I drive a Nissan Micra and it's like waving a red tag at a bull!! To many ignorant drivers a Micra driver equals "silly, senile old lady". I can't count the amount of times I've been honked at for no reason, overtaken and undertaken at speed, rude gestures, etc. A lot of this road rage borders on ageism. Well, just wait till I win the lottery and buy myself a top of the range porche - that will show them 😆

SirChenjin Thu 09-May-19 12:29:09

Urm - it's not, it's Search Engine grin

Searching Gin works too though smile

Urmstongran Thu 09-May-19 12:22:01

I thought you were male too SirChenjin!

‘searching gin’ - very witty! It took me a while though.... duh!

As regards road rage I think it’s more prevalent. Nasty pieces of work out there these days. I think it’s drugs (recreational). Makes you scared to confront any antisocial behaviour.

EllanVannin Thu 09-May-19 12:00:45

It now appears to be the British way of life sad

EllanVannin Thu 09-May-19 11:55:17

What IS the need for confrontation with these people ? They're in queues everywhere too watching and waiting in case anyone inadvertently steps out of place and in a flash are " in your face " Why ??

annodomini Thu 09-May-19 10:31:46

I thought I was in for a confrontation when, in a queue of traffic, I saw (in my mirror) an irate looking bloke emerge from his car and come striding towards me. I locked my doors but then, to my relief, he stopped at the car behind mine at which point the queue moved and I never found out what he was on about. My strapping sons (one of them a cop) live too far away to be protection, but they would certainly defend me if the need arose - three grandsons are also going to be big and scary!

SalsaQueen Thu 09-May-19 09:42:56

Grammaretto....I agree, some fools carry knives with them these days, which is why I locked the doors from inside and only opened my window a fraction.

Another incident recently - I had parked in a bay at a local corner shop, and when I returned to my car, some utter chump had parked across the back of me, so blocking me in (and preventing anyone from getting into the carpark. His passenger was no help when I asked her to kindly move. I waited for 10 minutes, then went into the shop and located the driver - a nasty-looking young bloke with huge muscles (the kind who look as though there's an invisible rolled-up carpet under each arm). I asked him very nicely how long he'd be...and got a load of abuse. The things he suggested I do to myself would've meant me being a contortionist! I waited outside, only to hear his ranting and swearing (in front of his toddler) as I retreated to my car....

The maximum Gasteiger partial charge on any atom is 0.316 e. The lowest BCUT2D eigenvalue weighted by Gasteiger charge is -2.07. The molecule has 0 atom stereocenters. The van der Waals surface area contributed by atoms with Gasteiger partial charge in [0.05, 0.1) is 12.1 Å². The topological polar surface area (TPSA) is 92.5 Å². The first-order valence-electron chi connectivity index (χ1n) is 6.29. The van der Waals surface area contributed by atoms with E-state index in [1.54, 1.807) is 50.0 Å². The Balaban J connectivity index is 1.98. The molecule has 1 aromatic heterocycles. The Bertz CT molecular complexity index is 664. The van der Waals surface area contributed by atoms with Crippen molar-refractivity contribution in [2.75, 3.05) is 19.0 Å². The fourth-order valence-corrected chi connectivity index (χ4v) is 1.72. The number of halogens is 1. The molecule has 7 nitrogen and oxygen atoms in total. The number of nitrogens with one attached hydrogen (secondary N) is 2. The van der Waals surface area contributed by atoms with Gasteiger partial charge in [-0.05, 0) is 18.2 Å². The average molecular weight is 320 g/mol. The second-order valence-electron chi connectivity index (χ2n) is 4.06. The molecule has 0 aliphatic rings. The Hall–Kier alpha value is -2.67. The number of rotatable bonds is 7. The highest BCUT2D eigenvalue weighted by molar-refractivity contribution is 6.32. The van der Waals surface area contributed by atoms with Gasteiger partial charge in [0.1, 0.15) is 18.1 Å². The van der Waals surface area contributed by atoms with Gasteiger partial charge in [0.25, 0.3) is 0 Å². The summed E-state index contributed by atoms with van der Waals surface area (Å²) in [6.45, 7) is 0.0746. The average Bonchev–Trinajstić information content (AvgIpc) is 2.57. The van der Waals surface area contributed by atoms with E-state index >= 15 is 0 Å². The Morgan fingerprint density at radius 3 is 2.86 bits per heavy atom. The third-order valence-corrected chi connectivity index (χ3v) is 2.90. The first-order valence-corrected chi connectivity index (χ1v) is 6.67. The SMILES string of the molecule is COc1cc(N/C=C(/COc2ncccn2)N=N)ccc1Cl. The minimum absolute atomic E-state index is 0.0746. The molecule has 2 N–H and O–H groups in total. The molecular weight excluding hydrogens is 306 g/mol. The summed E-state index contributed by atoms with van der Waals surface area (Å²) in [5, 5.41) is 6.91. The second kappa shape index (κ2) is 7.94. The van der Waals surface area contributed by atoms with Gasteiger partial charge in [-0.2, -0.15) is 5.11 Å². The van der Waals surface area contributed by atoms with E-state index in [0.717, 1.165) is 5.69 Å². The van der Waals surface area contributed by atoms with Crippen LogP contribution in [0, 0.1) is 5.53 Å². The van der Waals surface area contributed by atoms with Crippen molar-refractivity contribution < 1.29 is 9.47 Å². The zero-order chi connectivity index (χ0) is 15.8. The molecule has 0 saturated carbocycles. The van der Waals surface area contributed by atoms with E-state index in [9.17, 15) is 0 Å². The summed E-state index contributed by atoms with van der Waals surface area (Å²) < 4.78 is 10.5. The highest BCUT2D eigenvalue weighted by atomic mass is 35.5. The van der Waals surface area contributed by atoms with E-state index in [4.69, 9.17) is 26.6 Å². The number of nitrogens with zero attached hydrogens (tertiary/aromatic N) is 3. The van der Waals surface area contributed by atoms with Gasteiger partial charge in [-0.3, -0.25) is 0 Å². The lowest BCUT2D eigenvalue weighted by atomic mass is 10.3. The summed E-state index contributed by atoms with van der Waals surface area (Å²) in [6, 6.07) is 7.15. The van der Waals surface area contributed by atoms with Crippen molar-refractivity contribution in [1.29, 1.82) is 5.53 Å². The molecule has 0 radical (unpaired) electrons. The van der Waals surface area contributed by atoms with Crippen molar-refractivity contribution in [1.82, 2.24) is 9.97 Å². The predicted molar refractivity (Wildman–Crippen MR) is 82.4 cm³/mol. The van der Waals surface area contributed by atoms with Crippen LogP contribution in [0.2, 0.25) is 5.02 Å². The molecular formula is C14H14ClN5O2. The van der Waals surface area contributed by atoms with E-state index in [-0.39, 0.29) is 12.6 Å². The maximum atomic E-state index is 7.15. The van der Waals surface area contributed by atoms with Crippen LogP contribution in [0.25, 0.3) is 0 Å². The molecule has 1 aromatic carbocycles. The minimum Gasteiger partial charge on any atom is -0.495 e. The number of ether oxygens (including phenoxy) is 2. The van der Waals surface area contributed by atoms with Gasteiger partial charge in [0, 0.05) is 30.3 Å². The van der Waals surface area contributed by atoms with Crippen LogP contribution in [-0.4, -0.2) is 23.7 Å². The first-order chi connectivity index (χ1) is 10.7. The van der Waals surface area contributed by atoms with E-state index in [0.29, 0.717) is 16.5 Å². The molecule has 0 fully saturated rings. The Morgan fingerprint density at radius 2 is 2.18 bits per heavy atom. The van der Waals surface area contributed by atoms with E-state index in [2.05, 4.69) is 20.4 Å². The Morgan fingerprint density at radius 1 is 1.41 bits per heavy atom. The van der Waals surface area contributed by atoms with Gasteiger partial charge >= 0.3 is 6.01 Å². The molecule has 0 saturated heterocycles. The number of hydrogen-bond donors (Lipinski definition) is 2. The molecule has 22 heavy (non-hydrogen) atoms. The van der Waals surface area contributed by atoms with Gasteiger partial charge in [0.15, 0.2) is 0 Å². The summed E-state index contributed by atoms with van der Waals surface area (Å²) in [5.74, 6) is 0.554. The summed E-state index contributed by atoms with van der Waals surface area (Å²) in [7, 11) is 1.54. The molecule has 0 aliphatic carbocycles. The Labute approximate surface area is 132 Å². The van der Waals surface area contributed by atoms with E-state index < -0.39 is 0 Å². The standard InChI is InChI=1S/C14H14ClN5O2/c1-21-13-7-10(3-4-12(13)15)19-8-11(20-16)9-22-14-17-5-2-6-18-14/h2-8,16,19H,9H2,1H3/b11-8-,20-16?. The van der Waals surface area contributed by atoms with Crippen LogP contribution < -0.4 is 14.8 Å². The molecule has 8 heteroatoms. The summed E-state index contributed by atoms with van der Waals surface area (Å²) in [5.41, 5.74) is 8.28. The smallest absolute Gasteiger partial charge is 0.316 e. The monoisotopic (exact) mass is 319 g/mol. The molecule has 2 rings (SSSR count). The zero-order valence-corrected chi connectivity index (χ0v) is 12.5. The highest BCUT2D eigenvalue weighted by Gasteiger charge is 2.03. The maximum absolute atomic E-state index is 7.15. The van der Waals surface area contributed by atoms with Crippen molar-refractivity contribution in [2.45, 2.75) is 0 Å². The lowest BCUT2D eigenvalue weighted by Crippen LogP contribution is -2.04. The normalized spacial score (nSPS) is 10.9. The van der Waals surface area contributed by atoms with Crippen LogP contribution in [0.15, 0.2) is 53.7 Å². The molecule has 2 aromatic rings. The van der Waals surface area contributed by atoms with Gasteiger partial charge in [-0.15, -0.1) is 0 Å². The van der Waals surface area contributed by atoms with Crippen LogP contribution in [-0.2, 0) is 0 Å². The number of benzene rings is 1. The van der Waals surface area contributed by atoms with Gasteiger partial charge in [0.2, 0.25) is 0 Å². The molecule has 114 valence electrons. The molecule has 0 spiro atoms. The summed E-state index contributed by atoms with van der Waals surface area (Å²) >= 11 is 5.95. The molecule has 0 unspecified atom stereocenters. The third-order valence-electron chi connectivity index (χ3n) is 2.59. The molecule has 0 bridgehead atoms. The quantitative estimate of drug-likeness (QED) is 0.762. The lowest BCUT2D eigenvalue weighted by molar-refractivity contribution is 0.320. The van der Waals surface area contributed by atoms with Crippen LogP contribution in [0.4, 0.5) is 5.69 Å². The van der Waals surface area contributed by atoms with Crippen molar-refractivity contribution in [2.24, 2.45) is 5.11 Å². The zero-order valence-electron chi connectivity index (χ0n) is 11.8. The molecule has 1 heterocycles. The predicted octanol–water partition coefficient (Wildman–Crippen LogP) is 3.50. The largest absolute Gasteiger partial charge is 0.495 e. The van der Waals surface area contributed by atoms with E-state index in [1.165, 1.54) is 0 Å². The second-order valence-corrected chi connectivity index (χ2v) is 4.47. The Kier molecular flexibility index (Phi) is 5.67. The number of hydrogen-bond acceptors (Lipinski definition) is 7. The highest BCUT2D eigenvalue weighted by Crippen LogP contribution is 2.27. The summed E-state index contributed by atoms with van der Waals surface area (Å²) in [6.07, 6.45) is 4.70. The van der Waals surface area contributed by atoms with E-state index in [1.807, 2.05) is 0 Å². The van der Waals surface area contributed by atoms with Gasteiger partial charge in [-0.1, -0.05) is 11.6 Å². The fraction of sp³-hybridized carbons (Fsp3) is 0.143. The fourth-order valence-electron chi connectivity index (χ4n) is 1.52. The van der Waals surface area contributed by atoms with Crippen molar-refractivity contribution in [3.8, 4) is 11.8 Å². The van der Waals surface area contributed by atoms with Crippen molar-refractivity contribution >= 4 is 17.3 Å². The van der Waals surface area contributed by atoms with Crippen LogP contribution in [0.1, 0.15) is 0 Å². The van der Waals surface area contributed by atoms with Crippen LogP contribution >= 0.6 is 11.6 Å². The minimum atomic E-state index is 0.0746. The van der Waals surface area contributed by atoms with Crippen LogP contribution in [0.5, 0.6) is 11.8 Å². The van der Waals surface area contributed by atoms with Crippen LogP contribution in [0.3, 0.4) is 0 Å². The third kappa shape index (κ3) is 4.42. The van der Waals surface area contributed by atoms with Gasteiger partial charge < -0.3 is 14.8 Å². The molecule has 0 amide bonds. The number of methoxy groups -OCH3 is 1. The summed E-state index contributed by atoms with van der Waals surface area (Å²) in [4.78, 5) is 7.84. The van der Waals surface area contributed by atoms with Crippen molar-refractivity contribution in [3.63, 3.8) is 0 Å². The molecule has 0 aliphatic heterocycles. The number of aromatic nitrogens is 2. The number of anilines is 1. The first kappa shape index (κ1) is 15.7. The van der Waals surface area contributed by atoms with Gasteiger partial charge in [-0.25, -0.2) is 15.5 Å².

SirChenjin Thu 09-May-19 09:36:07

Definitely female Bella grin

Grammaretto Thu 09-May-19 09:30:16

Well done and lucky you that your son's presence shocked him enough but I would never advocate fighting back or threatening mace spray.
You have no idea about this man. There have been murders committed for less.
I always slow down and let them overtake.
Some years back a man drove through the night from England to Scotland and crashed his car into an historic inn. By a stroke of luck he only killed himself though the building was destroyed.

SalsaQueen Thu 09-May-19 09:27:40

DillytheGardener ...yes, both my boys are tall, and they used to eat a lot (my husband is 5ft 9). The bloke only looked about 30 (younger than my sons), and wasn't driving some flash was a very worn-out old H reg estate. The clown grin. I HAVE got a dashcam, so I'll have to look on there. I'm off on holiday today, though, so I'll look when I get back.

Beckett Thu 09-May-19 09:25:43

I don't know where Petra lives but mace spray is illegal in UK (it's a kind of pepper spray Bella - which is also illegal). Yesterday I was overtaken by an idiot at speed - there was very heavy rain and the roads were slippery - he came to a junction slammed on his brakes and slid halfway across the road, fortunately the car coming towards him was driving at a reasonable speed and was able to avoid him. I followed him for a couple of miles after that and his speed was much slower.